Britain's Serious Fraud Office formally begins criminal investigation of bank rate-fixing

LONDON – Britain’s Serious Fraud Office said Friday that it has formally opened a criminal investigation of the manipulation of a key market interest rate that has shaken Barclays.

The bank was fined $435 million last week by U.S. and British agencies for making false reports of its borrowing costs between 2005 and 2009, specifically of the London interbank offered rate, or LIBOR, which influences the costs of a range of financial instruments including home mortgages.

Regulators are known to be looking into similar allegations against other banks in Britain and elsewhere, but Barclays is the only bank so far to have been publicly shamed. The Serious Fraud Office announcement did not mention Barclays by name but referred to “the LIBOR matter.”

The agency said it was uncertain whether the investigation would result in charges.

Barclays’ share price closed 2 per cent lower at 164.75 pence following the announcement.

This week, Bob Diamond resigned as chief executive of the bank and Chairman Marcus Agius announced his intention to leave as soon a replacement has been appointed.

The Serious Fraud Office could prosecute individuals or the company. The U.S. Justice Department said last week that it would not prosecute the Barclays because of its full co-operation in the investigation, but it might pursue charges against individuals.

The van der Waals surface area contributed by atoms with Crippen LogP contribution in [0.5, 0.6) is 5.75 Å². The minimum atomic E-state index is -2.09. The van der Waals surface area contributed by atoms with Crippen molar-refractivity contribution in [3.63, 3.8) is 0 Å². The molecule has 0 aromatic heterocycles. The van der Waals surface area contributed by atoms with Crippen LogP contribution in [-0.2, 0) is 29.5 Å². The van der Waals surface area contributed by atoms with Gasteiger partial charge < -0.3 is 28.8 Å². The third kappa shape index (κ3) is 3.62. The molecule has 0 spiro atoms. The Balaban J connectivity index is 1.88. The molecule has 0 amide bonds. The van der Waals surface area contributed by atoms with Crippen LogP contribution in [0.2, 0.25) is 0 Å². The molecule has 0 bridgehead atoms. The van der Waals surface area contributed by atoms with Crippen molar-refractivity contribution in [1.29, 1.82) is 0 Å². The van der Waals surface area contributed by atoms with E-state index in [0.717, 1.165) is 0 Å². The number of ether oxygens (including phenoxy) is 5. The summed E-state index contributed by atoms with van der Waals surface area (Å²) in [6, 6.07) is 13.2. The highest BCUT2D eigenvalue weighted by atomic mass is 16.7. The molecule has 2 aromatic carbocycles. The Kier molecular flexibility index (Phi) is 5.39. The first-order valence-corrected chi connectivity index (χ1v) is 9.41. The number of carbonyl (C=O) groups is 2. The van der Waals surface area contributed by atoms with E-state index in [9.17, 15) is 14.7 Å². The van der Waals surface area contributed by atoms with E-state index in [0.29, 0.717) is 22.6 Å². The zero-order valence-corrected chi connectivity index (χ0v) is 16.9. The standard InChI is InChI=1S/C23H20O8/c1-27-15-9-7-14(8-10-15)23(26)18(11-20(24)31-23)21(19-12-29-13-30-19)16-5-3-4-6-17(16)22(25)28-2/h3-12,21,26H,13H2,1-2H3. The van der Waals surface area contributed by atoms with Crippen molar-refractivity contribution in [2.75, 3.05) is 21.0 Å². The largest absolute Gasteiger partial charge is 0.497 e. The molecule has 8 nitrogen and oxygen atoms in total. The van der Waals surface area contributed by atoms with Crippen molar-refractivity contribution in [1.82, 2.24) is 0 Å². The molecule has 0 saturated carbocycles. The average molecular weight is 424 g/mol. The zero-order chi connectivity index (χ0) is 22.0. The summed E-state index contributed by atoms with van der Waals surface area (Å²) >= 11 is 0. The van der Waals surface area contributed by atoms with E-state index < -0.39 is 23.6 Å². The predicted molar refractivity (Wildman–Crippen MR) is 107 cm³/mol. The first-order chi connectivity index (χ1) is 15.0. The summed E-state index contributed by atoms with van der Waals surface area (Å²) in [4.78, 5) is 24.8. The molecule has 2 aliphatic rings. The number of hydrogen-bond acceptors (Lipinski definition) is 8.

The British Parliament voted Thursday to launch its own investigation of the banking industry.

Barclays is among several banks which submit daily data on the rates they are paying to borrow from other banks. That data is used to calculate LIBOR.

Barclays has admitted that managers decided in 2007 and 2008 to sometimes submit rates which were lower than the bank’s actual costs. Managers were concerned that its submissions, which were consistently higher than other banks, indicated that the company was having trouble borrowing money because it was in financial trouble.

Beginning in 2005, individual Barclays traders were found to have persuaded colleagues to make false submissions.